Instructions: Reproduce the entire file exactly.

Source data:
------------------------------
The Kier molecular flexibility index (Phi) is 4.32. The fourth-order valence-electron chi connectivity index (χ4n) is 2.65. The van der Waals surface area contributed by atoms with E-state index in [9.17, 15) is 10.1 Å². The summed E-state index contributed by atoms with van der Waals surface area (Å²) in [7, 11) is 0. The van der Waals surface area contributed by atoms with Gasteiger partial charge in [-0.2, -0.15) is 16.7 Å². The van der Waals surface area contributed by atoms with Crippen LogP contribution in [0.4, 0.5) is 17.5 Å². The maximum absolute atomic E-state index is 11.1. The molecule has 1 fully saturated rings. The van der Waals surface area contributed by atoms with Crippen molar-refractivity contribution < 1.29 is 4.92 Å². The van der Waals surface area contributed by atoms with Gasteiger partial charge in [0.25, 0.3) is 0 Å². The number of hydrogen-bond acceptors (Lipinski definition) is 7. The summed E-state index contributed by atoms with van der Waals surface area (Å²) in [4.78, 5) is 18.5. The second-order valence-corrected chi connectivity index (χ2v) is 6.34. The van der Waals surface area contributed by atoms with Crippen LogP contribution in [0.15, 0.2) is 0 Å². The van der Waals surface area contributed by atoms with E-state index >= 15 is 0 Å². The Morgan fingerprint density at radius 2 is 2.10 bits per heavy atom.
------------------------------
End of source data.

The Kier molecular flexibility index (Phi) is 4.32. The fourth-order valence-electron chi connectivity index (χ4n) is 2.65. The van der Waals surface area contributed by atoms with E-state index in [9.17, 15) is 10.1 Å². The summed E-state index contributed by atoms with van der Waals surface area (Å²) in [7, 11) is 0. The van der Waals surface area contributed by atoms with Gasteiger partial charge in [-0.2, -0.15) is 16.7 Å². The van der Waals surface area contributed by atoms with Crippen LogP contribution in [0.4, 0.5) is 17.5 Å². The maximum absolute atomic E-state index is 11.1. The molecule has 1 fully saturated rings. The van der Waals surface area contributed by atoms with Crippen molar-refractivity contribution < 1.29 is 4.92 Å². The van der Waals surface area contributed by atoms with Gasteiger partial charge in [0.25, 0.3) is 0 Å². The number of hydrogen-bond acceptors (Lipinski definition) is 7. The summed E-state index contributed by atoms with van der Waals surface area (Å²) in [4.78, 5) is 18.5. The second-order valence-corrected chi connectivity index (χ2v) is 6.34. The van der Waals surface area contributed by atoms with Crippen LogP contribution in [0.15, 0.2) is 0 Å². The van der Waals surface area contributed by atoms with E-state index >= 15 is 0 Å². The Morgan fingerprint density at radius 2 is 2.10 bits per heavy atom.